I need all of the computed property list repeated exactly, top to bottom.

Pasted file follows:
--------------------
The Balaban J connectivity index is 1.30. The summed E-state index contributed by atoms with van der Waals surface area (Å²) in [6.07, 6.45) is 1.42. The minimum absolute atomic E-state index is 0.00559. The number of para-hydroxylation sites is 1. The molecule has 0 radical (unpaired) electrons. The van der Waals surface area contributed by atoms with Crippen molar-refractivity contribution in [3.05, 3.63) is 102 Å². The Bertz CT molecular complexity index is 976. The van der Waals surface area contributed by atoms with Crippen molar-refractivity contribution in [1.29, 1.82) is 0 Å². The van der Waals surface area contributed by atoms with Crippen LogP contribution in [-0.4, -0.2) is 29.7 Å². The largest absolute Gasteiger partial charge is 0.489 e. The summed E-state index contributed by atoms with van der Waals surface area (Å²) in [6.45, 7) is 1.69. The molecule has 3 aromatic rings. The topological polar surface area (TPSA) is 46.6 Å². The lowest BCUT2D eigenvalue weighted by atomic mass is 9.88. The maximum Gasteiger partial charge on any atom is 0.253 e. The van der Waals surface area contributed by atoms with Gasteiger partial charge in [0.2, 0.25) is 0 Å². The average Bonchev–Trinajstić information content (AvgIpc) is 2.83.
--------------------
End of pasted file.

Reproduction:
The Balaban J connectivity index is 1.30. The summed E-state index contributed by atoms with van der Waals surface area (Å²) in [6.07, 6.45) is 1.42. The minimum absolute atomic E-state index is 0.00559. The number of para-hydroxylation sites is 1. The molecule has 0 radical (unpaired) electrons. The van der Waals surface area contributed by atoms with Crippen molar-refractivity contribution in [3.05, 3.63) is 102 Å². The Bertz CT molecular complexity index is 976. The van der Waals surface area contributed by atoms with Crippen molar-refractivity contribution in [1.29, 1.82) is 0 Å². The van der Waals surface area contributed by atoms with Crippen LogP contribution in [-0.4, -0.2) is 29.7 Å². The largest absolute Gasteiger partial charge is 0.489 e. The summed E-state index contributed by atoms with van der Waals surface area (Å²) in [6.45, 7) is 1.69. The molecule has 3 aromatic rings. The topological polar surface area (TPSA) is 46.6 Å². The lowest BCUT2D eigenvalue weighted by atomic mass is 9.88. The maximum Gasteiger partial charge on any atom is 0.253 e. The van der Waals surface area contributed by atoms with Gasteiger partial charge in [0.2, 0.25) is 0 Å². The average Bonchev–Trinajstić information content (AvgIpc) is 2.83.